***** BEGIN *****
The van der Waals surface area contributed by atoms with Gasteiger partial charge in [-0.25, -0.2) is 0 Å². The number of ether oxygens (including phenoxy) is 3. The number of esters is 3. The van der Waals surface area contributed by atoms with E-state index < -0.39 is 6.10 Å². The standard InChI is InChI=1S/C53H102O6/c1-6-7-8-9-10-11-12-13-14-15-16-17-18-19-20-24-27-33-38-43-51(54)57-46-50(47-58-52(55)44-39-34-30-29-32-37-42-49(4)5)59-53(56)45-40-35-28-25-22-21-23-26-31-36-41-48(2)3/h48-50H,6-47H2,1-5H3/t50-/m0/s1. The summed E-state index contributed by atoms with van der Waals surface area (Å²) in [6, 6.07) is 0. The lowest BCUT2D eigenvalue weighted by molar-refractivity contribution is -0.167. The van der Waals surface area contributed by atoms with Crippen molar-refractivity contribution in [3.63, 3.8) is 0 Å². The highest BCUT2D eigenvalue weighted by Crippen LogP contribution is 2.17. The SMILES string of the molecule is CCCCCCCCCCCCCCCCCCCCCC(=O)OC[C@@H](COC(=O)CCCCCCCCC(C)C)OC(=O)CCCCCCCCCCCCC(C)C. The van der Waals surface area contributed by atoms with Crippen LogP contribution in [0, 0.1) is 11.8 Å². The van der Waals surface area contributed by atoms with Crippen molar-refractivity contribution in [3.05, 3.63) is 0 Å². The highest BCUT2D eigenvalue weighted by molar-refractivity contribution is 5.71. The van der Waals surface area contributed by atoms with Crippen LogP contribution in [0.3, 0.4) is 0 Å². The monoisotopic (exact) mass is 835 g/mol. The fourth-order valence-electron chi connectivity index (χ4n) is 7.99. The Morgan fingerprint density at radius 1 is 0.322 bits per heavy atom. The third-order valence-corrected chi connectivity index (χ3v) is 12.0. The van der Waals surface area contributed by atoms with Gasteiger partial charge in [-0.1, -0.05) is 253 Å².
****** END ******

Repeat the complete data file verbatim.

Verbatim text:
The van der Waals surface area contributed by atoms with Gasteiger partial charge in [-0.25, -0.2) is 0 Å². The number of ether oxygens (including phenoxy) is 3. The number of esters is 3. The van der Waals surface area contributed by atoms with E-state index < -0.39 is 6.10 Å². The standard InChI is InChI=1S/C53H102O6/c1-6-7-8-9-10-11-12-13-14-15-16-17-18-19-20-24-27-33-38-43-51(54)57-46-50(47-58-52(55)44-39-34-30-29-32-37-42-49(4)5)59-53(56)45-40-35-28-25-22-21-23-26-31-36-41-48(2)3/h48-50H,6-47H2,1-5H3/t50-/m0/s1. The summed E-state index contributed by atoms with van der Waals surface area (Å²) in [6, 6.07) is 0. The lowest BCUT2D eigenvalue weighted by molar-refractivity contribution is -0.167. The van der Waals surface area contributed by atoms with Crippen molar-refractivity contribution in [3.63, 3.8) is 0 Å². The highest BCUT2D eigenvalue weighted by Crippen LogP contribution is 2.17. The SMILES string of the molecule is CCCCCCCCCCCCCCCCCCCCCC(=O)OC[C@@H](COC(=O)CCCCCCCCC(C)C)OC(=O)CCCCCCCCCCCCC(C)C. The van der Waals surface area contributed by atoms with Crippen LogP contribution in [0, 0.1) is 11.8 Å². The van der Waals surface area contributed by atoms with Crippen molar-refractivity contribution in [3.05, 3.63) is 0 Å². The highest BCUT2D eigenvalue weighted by molar-refractivity contribution is 5.71. The van der Waals surface area contributed by atoms with Crippen LogP contribution in [0.3, 0.4) is 0 Å². The monoisotopic (exact) mass is 835 g/mol. The fourth-order valence-electron chi connectivity index (χ4n) is 7.99. The Morgan fingerprint density at radius 1 is 0.322 bits per heavy atom. The third-order valence-corrected chi connectivity index (χ3v) is 12.0. The van der Waals surface area contributed by atoms with Gasteiger partial charge in [-0.1, -0.05) is 253 Å².